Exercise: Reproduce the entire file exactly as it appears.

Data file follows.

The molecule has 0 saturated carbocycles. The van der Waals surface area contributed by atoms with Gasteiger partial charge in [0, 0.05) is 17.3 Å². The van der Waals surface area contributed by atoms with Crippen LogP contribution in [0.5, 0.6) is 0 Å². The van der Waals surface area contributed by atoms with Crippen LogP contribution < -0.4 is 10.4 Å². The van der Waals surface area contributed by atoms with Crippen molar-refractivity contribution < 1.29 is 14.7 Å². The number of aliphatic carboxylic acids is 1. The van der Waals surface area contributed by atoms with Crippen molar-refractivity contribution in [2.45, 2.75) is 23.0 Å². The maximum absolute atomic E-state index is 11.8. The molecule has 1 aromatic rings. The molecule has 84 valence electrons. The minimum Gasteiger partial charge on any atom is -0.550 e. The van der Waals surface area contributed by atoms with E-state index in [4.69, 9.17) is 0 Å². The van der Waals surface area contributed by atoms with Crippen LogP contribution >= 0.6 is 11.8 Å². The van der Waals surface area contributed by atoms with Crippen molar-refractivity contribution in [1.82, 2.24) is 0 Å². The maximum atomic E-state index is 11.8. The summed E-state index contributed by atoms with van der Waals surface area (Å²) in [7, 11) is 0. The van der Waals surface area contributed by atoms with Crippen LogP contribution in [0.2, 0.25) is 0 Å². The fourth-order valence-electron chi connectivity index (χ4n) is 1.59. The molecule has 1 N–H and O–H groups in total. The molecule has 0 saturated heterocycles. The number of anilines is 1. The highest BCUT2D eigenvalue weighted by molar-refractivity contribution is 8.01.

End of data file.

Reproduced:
The molecule has 0 saturated carbocycles. The van der Waals surface area contributed by atoms with Gasteiger partial charge in [0, 0.05) is 17.3 Å². The van der Waals surface area contributed by atoms with Crippen LogP contribution in [0.5, 0.6) is 0 Å². The van der Waals surface area contributed by atoms with Crippen LogP contribution < -0.4 is 10.4 Å². The van der Waals surface area contributed by atoms with Crippen molar-refractivity contribution < 1.29 is 14.7 Å². The number of aliphatic carboxylic acids is 1. The van der Waals surface area contributed by atoms with Crippen molar-refractivity contribution in [2.45, 2.75) is 23.0 Å². The maximum absolute atomic E-state index is 11.8. The molecule has 1 aromatic rings. The molecule has 84 valence electrons. The minimum Gasteiger partial charge on any atom is -0.550 e. The van der Waals surface area contributed by atoms with E-state index in [4.69, 9.17) is 0 Å². The van der Waals surface area contributed by atoms with Crippen LogP contribution >= 0.6 is 11.8 Å². The van der Waals surface area contributed by atoms with Crippen molar-refractivity contribution in [1.82, 2.24) is 0 Å². The maximum atomic E-state index is 11.8. The summed E-state index contributed by atoms with van der Waals surface area (Å²) in [7, 11) is 0. The van der Waals surface area contributed by atoms with Crippen LogP contribution in [0.2, 0.25) is 0 Å². The fourth-order valence-electron chi connectivity index (χ4n) is 1.59. The molecule has 1 N–H and O–H groups in total. The molecule has 0 saturated heterocycles. The number of anilines is 1. The highest BCUT2D eigenvalue weighted by molar-refractivity contribution is 8.01.